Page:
The big thing about the seemingly legitimate entity when the CEO is the crook is, first, everybody reports to the CEO ultimately, right? So the CEO is the point failure mechanism where if he or she goes bad, almost everything may go bad as well. So all those things that we call internal and external controls, all report to the CEO. And the CEO therefore can, as I’ll describe, use compensation, hiring, firing, praise, and such, to produce the environment that will create allies for his fraud.
Now, note that what I’m saying. The CEO, the art of this is not to defeat your controls. The elegant solution as in mathematics is to suborn the controls and turn them into your most valuable allies. And therefore, for example, when you’re running accounting control fraud where your weapon of fraud is accounting and that weapon of choice in finance is accounting, you’re going to want to hire the most prestigious accountants as your outside auditors because it is precisely their reputation that is most valuable when you can suborn them. And, they give you that clean opinion that you just described that will help you deceive other shareholders. So one enormous advantage is internal and external controls come to the CEO level.
A second incredible advantage is the CEO can optimize the firm as a weapon of fraud. And the CEO can do that. Basically, this falls into two big categories. One, you can put it in assets that have no readily verifiable market value, because then it's a lot easier to inflate asset valuations and to hide real losses. And the second thing you do is grow like crazy. And, of course, that is the essence of something your listeners have all heard about, and that is a Ponzi scheme. And so these accounting control frauds have strong Ponzi-scheme like elements, which is why they tend to cause such catastrophic losses.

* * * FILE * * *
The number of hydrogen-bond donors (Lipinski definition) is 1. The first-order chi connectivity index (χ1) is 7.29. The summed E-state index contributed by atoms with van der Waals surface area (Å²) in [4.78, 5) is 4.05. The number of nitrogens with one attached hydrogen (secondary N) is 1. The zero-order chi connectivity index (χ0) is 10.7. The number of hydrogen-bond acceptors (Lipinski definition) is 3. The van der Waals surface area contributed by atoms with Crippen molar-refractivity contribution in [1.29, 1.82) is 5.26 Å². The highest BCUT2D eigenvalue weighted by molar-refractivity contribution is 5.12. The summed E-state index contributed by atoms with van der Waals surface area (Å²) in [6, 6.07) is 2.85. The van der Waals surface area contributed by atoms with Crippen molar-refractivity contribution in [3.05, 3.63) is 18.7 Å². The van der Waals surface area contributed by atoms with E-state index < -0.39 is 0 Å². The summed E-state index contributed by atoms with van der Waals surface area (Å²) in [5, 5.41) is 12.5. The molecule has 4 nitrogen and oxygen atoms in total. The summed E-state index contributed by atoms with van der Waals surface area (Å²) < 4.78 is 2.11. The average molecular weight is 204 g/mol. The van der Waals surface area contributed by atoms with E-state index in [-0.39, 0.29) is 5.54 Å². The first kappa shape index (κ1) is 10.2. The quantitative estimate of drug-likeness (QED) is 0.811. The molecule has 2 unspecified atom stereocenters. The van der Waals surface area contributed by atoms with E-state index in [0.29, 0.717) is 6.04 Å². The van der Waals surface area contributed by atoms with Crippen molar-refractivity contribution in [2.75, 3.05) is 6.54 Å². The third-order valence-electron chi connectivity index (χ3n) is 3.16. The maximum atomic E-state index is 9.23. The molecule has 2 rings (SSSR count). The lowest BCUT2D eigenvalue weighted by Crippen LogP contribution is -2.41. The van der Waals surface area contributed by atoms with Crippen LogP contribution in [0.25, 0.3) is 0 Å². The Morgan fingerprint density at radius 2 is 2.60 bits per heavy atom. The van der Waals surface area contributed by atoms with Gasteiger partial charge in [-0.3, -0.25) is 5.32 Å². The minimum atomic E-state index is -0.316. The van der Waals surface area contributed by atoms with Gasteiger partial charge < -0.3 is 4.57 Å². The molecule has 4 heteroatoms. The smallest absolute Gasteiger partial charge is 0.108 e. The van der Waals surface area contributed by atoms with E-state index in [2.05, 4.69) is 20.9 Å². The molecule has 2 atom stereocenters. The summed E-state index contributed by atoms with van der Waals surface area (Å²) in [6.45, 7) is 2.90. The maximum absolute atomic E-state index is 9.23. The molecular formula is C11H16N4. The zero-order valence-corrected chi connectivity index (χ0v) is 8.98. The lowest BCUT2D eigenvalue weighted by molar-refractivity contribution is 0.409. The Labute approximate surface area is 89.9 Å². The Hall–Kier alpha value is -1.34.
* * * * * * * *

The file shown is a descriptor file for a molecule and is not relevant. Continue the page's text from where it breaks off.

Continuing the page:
Click the play button below to listen to Part I of Chris' interview with Bill Black (58m:28s):
To listen to Part II, click here.
Bill Black is an associate professor of economics and law. He was the executive director of the Institute for Fraud Prevention from 2005-2007. He previously taught at the LBJ School of Public Affairs at the University of Texas at Austin and at Santa Clara University, where he was also the distinguished scholar in residence for insurance law and a visiting scholar at the Markkula Center for Applied Ethics.
Professor Black was litigation director of the Federal Home Loan Bank Board, deputy director of the FSLIC, SVP and general counsel of the Federal Home Loan Bank of San Francisco, and senior deputy chief counsel, Office of Thrift Supervision. He was deputy director of the National Commission on Financial Institution Reform, Recovery, and Enforcement.
His book, The Best Way to Rob a Bank Is to Own One (University of Texas Press 2005), has been called “a classic.” Professor Black recently helped the World Bank develop anti-corruption initiatives and served as an expert for OFHEO in its enforcement action against Fannie Mae’s former senior management.
He teaches white-collar crime, public finance, antitrust law and economics, and Latin American development.
Our series of podcast interviews with notable minds includes:
- Harvey Organ
- Paul Tustain
- Khosla Ventures
- Charles Biderman
- Gretchen Morgenson
- Chris Martenson (answers your questions - part 2)
- Marc Faber
- Robert Mish
- Erik Townsend
- Ben Davies
- Jim Rickards
- Chris Martenson (answers your questions)
- Charles Eisenstein
- James Dines
- John Mauldin
- Jack Keller
- Rick Rule
- Robert Rapier
- Gordon Chang
- Turd Ferguson
- Eric Janszen
- Paul Brodsky
- Carolyn Baker
- David Stockman
- Rob Hopkins
- Joel Salatin
- Charles Hugh Smith
- Frank Barbera
- Nate Hagens
- David Morgan
- James Turk
- Eric Sprott
- John Rubino
- Addison Wiggin
- Simon Black
- Axel Merk
- Paul Tustain
- Francis Koster
- Bud Conrad
- John Williams
- Robert McFarlane
- David Collum
- Joe Saluzzi
- Jim Rogers
- Bill Fleckenstein
- Marc Faber
- Willet Kempton
- Dan Ariely
- Ted Butler